After posting my initial review of the Zoom H4n Pro a couple of years back, and interacting with the hundreds of comments and questions, I’ve compiled a new, more complete review. In this Zoom H4n Pro Black review, I’ll not only go over what this handheld recording device can do, and who should buy it, but I’ve included new information, based on commonly asked questions, from you, the community.
So, perhaps you’re considering buying your first recorder, and everyone has recommended the Zoom H4n Pro to you. Maybe you’re thinking about starting a podcast, or maybe you want to start recording sound effects, and you’re wondering what recorder you should buy in order to get started right away.
No matter what the case may be, in this article we’re going to talk about the Zoom H4n Pro Black. I’m going to go over what it can, and can’t do, and who should buy it.
In This Article
- 1 Differences
- 2 Inputs
- 3 Battery Life
- 4 Size & Build
- 5 Portability
- 6 Display
- 7 Voice Overs
- 8 -12dB Backup
- 9 Setting Levels
- 10 Sample Rate, Bit Depth, and File Type
- 11 Audio Interface
- 12 Free Sound Effects
- 13 Sound Quality
- 14 Guitar Effects
- 15 Storage
- 16 Versatility
- 17 Wind Protection
- 18 Conclusion
- 19 Product Links
First off, let’s start by addressing the difference between the older Zoom H4n Pro, and the Black edition. From what I can tell, the only difference is the black finish. There is nothing else extra in the box, and there are no new features.
The Zoom H4n Pro comes two XLR/TRS inputs, and a 3.5mm stereo mini-jack input. In simple terms, the XLR inputs are for larger microphones, such as the ones you’d use on a podcast, or shotgun mics, which are used to record dialogue in film, or sound effects. An example of a podcast microphone would be the Shure SM7B, and an example of a shotgun microphone would be the Rode NTG-2, for example.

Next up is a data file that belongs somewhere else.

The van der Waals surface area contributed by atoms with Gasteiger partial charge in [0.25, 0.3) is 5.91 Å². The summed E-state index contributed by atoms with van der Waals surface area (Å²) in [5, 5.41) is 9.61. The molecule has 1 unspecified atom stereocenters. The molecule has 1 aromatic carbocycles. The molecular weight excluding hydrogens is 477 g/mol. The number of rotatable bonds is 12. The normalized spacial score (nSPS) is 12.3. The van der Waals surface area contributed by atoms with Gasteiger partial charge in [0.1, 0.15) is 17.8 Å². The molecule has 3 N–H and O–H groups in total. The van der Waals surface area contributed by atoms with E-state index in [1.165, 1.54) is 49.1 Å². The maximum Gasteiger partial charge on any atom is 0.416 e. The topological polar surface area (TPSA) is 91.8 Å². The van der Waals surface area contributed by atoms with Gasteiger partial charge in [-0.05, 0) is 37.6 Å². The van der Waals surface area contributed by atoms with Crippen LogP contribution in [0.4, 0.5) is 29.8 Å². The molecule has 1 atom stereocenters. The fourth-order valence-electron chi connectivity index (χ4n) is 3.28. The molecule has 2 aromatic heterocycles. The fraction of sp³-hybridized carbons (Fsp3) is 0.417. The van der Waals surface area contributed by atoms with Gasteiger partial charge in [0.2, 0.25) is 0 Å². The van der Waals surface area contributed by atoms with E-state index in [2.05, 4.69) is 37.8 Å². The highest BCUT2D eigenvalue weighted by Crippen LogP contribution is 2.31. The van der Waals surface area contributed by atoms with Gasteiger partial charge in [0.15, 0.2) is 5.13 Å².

On the Zoom H4n Pro, the 3.5mm input is built into the recorder, and it can be found on the back, towards the top. This is great if you need to plug in a lav mic, in order to record dialogue.
Bear in mind that your lav microphone might require 2.5V plug-in power, which the H4n Pro can provide. This can be done by going into Menu, Input, Plug-in Power, and then selecting On. The same applies to Phantom Power, if you’re using a condenser microphone which needs it.
If you have a smartphone lavalier microphone, chances are it has a TRRS plug, which will not work with this recorder. Getting a TRRS to TRS adaptor should do the trick though.
If you plan on doing journalism, or recording one on one interviews, which would only require a maximum of two external microphones, the two XLR inputs on the Zoom H4n Pro will suffice.
If you plan on recording a podcast, bear in mind the two microphone limitation. If you need more inputs, you might want to have a look at the Zoom H6.
According to Zoom, the H4n Pro should be able to run for about 6 hours. From my experience, and the experience of others, the H4n Pro eats through batteries, so you might want to pack spares if you’ll be out recording for more than few hours.
Bear in mind that your mileage may vary, as certain variables, such as whether you’re using Phantom Power, can affect how long the recorder can go for.
Size & Build
As I’ve said in the past, you should always treat your equipment with care, but I personally wouldn’t be too worried about roughing this recorder up a bit.
The Zoom H4n Pro is really portable, and it comes with a very useful plastic case for it. The case does not have any cushioning, and it does not look like it could protect the recorder from water damage, but it should protect it from getting scuff marks or scratches whilst in your bag.
If you’re interested in a soft case, have a look at the PCH-4n.
If instead you’re interested in a larger, sturdy carrying case, consider the SKB case, made specifically for this device. It even gives you room to store accessories, like a Rycote windshield, extra batteries, or the RC4 remote that you can purchase separately for this device.
When it comes to the display, the H4n Pro has a 1.9 inch backlit LCD. This is of course fantastic if you’re recording in low light, as you won’t have to strain your eyes in order to see what’s going on with your levels.